Iowa football: Receiving help is not the biggest challenge facing Hawkeyes

LINCOLN, NE - NOVEMBER 24: Running back Toren Young
LINCOLN, NE - NOVEMBER 24: Running back Toren Young /

A recently released article stated the biggest challenge facing the Iowa football team is a lack of options at receiving. Simply put, I don’t agree.

The Iowa football team quite possibly has its’ most talented team in years entering the 2019 football season, and there are high expectations for this program. Yet, the 2019 season will have its’ own challenges.

The Hawkeyes lost their top two tight ends and their leading wide receiver, they face a grueling schedule, and they’re losing six starters from their defense, but which challenge concerns me the most?

It’s actually none of those. Sure, a case can be made that losing your top three receiving threats is the biggest challenge as alluded to in this article, but what concerns me the most is the development of the running game.

Before I jump into that though, let’s focus on the receiving piece. The Iowa football team is losing two first-round tight ends, which is a huge loss, but prior to the 2018 season, TJ Hockenson was a relative unknown. Drew Cook and Shaun Beyer have the skills, they just need the opportunity. They won’t replace these guys, but they could be valuable options in the passing game.

The wide receiver group actually excites me though. Brandon Smith and Ihmir Smith-Marsette are finally the main options and they are quite possibly the best yin and yang wide receiver duo the Hawks have had in some time. Smith is a jump-ball threat anywhere on the field and Smith-Marsette is a speedster who is electric with the ball in his hands.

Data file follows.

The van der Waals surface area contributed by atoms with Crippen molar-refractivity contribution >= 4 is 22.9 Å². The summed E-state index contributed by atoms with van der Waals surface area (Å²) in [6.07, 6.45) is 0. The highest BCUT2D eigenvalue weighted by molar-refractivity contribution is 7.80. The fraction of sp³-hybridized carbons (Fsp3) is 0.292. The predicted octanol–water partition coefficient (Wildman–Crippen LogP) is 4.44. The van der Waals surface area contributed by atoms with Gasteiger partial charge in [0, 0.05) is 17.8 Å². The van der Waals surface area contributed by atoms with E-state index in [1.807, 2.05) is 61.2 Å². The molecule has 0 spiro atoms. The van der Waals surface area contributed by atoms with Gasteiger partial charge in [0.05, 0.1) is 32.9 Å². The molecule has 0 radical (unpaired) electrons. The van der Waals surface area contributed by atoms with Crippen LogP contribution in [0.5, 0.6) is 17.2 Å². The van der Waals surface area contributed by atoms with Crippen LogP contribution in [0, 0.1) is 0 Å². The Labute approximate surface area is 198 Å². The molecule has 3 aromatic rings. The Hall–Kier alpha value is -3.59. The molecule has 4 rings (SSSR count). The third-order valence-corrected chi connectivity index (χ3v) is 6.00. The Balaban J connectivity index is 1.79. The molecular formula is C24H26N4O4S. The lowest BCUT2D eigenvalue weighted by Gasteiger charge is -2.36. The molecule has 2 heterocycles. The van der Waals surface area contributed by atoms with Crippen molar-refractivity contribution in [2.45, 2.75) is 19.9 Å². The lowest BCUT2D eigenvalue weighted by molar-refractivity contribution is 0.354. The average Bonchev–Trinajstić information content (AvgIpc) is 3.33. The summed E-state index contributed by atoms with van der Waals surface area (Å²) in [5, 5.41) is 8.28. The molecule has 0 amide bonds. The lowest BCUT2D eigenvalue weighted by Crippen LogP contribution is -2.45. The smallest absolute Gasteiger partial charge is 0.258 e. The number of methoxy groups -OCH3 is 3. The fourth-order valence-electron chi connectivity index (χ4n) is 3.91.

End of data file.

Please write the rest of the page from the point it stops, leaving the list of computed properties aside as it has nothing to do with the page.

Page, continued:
The slot wide receiver spot appears to be in good hands with Nico Ragaini and Tyrone Tracy Jr, and I’m not even factoring in the possible arrival of Oliver Martin if his transfer waiver is approved.

Now onto the run game, which struggled mightily last year. The trio of Iowa running backs averaged 148.4 yards per game at an average of 4 yards per carry. The year before was even worse when the Hawks averaged 139.2 yards per game on 3.8 yards per carry. Both of these totals are the lowest the Iowa football team has had since the disastrous 2012 season when the Hawks went 4-8.

The run game is what sets the table for everything else in Iowa’s arsenal. Iowa’s passing attack is predicated on having a strong run game, and a strong run game wears down a defense and keeps the Hawkeye’s defense off the field.

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Given Iowa’s daunting schedule, it will be even more important to effectively establish a run game and play Iowa football when going into hostile territories. The Hawkeyes have built their program on the run game, and it has not been up to par the last two seasons. Heading into 2019, this is the biggest challenge facing Kirk Ferentz’s team.